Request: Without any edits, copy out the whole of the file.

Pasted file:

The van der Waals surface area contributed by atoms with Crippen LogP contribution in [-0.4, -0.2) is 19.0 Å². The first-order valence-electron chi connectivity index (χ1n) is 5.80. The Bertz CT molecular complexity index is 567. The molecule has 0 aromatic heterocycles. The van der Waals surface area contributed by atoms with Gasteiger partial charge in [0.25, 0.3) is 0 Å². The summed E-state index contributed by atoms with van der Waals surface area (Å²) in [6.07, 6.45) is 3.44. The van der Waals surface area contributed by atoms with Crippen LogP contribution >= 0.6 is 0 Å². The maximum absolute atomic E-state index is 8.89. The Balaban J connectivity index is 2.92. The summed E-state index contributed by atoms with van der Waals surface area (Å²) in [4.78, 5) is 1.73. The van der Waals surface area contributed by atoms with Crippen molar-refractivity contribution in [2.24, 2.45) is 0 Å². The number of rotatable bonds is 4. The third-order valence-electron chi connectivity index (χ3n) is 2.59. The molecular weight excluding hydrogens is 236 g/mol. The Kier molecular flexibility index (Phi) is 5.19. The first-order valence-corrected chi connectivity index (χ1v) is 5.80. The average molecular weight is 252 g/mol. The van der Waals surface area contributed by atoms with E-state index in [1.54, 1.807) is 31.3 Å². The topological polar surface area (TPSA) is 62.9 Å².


The van der Waals surface area contributed by atoms with Crippen LogP contribution in [-0.4, -0.2) is 19.0 Å². The first-order valence-electron chi connectivity index (χ1n) is 5.80. The Bertz CT molecular complexity index is 567. The molecule has 0 aromatic heterocycles. The van der Waals surface area contributed by atoms with Gasteiger partial charge in [0.25, 0.3) is 0 Å². The summed E-state index contributed by atoms with van der Waals surface area (Å²) in [6.07, 6.45) is 3.44. The van der Waals surface area contributed by atoms with Crippen LogP contribution >= 0.6 is 0 Å². The maximum absolute atomic E-state index is 8.89. The Balaban J connectivity index is 2.92. The summed E-state index contributed by atoms with van der Waals surface area (Å²) in [4.78, 5) is 1.73. The van der Waals surface area contributed by atoms with Crippen molar-refractivity contribution in [2.24, 2.45) is 0 Å². The number of rotatable bonds is 4. The third-order valence-electron chi connectivity index (χ3n) is 2.59. The molecular weight excluding hydrogens is 236 g/mol. The Kier molecular flexibility index (Phi) is 5.19. The first-order valence-corrected chi connectivity index (χ1v) is 5.80. The average molecular weight is 252 g/mol. The van der Waals surface area contributed by atoms with E-state index in [1.54, 1.807) is 31.3 Å². The topological polar surface area (TPSA) is 62.9 Å².